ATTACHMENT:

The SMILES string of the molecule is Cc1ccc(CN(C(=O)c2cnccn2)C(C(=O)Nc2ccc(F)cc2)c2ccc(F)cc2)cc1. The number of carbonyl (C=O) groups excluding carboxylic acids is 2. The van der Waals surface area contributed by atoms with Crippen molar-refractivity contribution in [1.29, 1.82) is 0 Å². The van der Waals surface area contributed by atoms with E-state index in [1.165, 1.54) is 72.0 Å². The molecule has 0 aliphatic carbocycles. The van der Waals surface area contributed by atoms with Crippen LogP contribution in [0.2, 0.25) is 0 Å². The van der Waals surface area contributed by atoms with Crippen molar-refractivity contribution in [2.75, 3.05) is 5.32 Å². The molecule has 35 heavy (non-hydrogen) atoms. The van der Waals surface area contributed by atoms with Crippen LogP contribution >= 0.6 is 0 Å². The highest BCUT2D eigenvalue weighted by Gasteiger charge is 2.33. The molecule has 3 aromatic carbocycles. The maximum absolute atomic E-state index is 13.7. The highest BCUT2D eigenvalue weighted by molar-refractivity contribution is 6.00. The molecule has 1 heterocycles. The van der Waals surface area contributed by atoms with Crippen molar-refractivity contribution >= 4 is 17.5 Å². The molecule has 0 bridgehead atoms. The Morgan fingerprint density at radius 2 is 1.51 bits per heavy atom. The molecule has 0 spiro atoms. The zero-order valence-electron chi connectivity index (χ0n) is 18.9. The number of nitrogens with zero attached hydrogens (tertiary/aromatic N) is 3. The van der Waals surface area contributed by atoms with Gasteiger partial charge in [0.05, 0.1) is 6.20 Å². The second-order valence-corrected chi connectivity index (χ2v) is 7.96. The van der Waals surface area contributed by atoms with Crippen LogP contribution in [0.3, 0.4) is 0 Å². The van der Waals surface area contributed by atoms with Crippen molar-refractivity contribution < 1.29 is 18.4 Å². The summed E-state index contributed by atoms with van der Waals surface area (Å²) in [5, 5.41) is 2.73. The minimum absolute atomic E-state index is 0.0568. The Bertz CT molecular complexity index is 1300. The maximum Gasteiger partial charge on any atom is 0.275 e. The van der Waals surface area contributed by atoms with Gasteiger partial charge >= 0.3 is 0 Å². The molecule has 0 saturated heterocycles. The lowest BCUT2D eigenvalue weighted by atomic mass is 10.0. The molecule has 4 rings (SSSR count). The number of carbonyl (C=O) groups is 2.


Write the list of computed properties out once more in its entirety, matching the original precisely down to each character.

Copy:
The SMILES string of the molecule is Cc1ccc(CN(C(=O)c2cnccn2)C(C(=O)Nc2ccc(F)cc2)c2ccc(F)cc2)cc1. The number of carbonyl (C=O) groups excluding carboxylic acids is 2. The van der Waals surface area contributed by atoms with Crippen molar-refractivity contribution in [1.29, 1.82) is 0 Å². The van der Waals surface area contributed by atoms with E-state index in [1.165, 1.54) is 72.0 Å². The molecule has 0 aliphatic carbocycles. The van der Waals surface area contributed by atoms with Crippen LogP contribution in [0.2, 0.25) is 0 Å². The van der Waals surface area contributed by atoms with Crippen molar-refractivity contribution in [2.75, 3.05) is 5.32 Å². The molecule has 35 heavy (non-hydrogen) atoms. The van der Waals surface area contributed by atoms with Crippen LogP contribution >= 0.6 is 0 Å². The highest BCUT2D eigenvalue weighted by Gasteiger charge is 2.33. The molecule has 3 aromatic carbocycles. The maximum absolute atomic E-state index is 13.7. The highest BCUT2D eigenvalue weighted by molar-refractivity contribution is 6.00. The molecule has 1 heterocycles. The van der Waals surface area contributed by atoms with Crippen molar-refractivity contribution >= 4 is 17.5 Å². The molecule has 0 bridgehead atoms. The Morgan fingerprint density at radius 2 is 1.51 bits per heavy atom. The molecule has 0 spiro atoms. The zero-order valence-electron chi connectivity index (χ0n) is 18.9. The number of nitrogens with zero attached hydrogens (tertiary/aromatic N) is 3. The van der Waals surface area contributed by atoms with Gasteiger partial charge in [0.05, 0.1) is 6.20 Å². The second-order valence-corrected chi connectivity index (χ2v) is 7.96. The van der Waals surface area contributed by atoms with Crippen LogP contribution in [0.3, 0.4) is 0 Å². The van der Waals surface area contributed by atoms with Crippen molar-refractivity contribution < 1.29 is 18.4 Å². The summed E-state index contributed by atoms with van der Waals surface area (Å²) in [5, 5.41) is 2.73. The minimum absolute atomic E-state index is 0.0568. The Bertz CT molecular complexity index is 1300. The maximum Gasteiger partial charge on any atom is 0.275 e. The van der Waals surface area contributed by atoms with Gasteiger partial charge >= 0.3 is 0 Å². The molecule has 0 saturated heterocycles. The lowest BCUT2D eigenvalue weighted by atomic mass is 10.0. The molecule has 4 rings (SSSR count). The number of carbonyl (C=O) groups is 2.